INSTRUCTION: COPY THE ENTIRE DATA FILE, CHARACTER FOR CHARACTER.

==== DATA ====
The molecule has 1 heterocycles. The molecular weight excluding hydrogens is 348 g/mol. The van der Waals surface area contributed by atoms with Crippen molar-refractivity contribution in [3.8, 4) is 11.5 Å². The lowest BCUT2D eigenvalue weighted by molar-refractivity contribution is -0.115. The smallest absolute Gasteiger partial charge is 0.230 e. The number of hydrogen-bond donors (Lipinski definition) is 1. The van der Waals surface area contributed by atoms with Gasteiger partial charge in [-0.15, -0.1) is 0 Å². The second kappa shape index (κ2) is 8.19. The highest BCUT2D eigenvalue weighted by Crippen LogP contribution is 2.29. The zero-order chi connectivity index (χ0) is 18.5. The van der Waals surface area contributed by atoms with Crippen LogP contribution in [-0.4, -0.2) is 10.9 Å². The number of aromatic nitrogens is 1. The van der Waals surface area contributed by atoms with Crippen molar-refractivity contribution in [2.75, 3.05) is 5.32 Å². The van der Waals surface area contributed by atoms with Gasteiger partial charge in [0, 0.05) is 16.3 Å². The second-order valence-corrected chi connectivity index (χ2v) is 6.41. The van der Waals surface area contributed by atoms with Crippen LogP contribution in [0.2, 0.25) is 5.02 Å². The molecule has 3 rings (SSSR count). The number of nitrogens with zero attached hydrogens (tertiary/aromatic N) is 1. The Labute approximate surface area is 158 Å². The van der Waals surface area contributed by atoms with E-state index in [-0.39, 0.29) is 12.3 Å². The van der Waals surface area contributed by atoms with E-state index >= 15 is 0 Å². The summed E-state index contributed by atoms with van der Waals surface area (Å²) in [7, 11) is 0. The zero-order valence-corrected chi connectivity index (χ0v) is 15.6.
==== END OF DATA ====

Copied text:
The molecule has 1 heterocycles. The molecular weight excluding hydrogens is 348 g/mol. The van der Waals surface area contributed by atoms with Crippen molar-refractivity contribution in [3.8, 4) is 11.5 Å². The lowest BCUT2D eigenvalue weighted by molar-refractivity contribution is -0.115. The smallest absolute Gasteiger partial charge is 0.230 e. The number of hydrogen-bond donors (Lipinski definition) is 1. The van der Waals surface area contributed by atoms with Gasteiger partial charge in [-0.15, -0.1) is 0 Å². The second kappa shape index (κ2) is 8.19. The highest BCUT2D eigenvalue weighted by Crippen LogP contribution is 2.29. The zero-order chi connectivity index (χ0) is 18.5. The van der Waals surface area contributed by atoms with Crippen LogP contribution in [-0.4, -0.2) is 10.9 Å². The number of aromatic nitrogens is 1. The van der Waals surface area contributed by atoms with Crippen molar-refractivity contribution in [2.75, 3.05) is 5.32 Å². The van der Waals surface area contributed by atoms with Gasteiger partial charge in [0, 0.05) is 16.3 Å². The second-order valence-corrected chi connectivity index (χ2v) is 6.41. The van der Waals surface area contributed by atoms with Crippen LogP contribution in [0.2, 0.25) is 5.02 Å². The molecule has 3 rings (SSSR count). The number of nitrogens with zero attached hydrogens (tertiary/aromatic N) is 1. The Labute approximate surface area is 158 Å². The van der Waals surface area contributed by atoms with E-state index in [-0.39, 0.29) is 12.3 Å². The van der Waals surface area contributed by atoms with E-state index >= 15 is 0 Å². The summed E-state index contributed by atoms with van der Waals surface area (Å²) in [7, 11) is 0. The zero-order valence-corrected chi connectivity index (χ0v) is 15.6.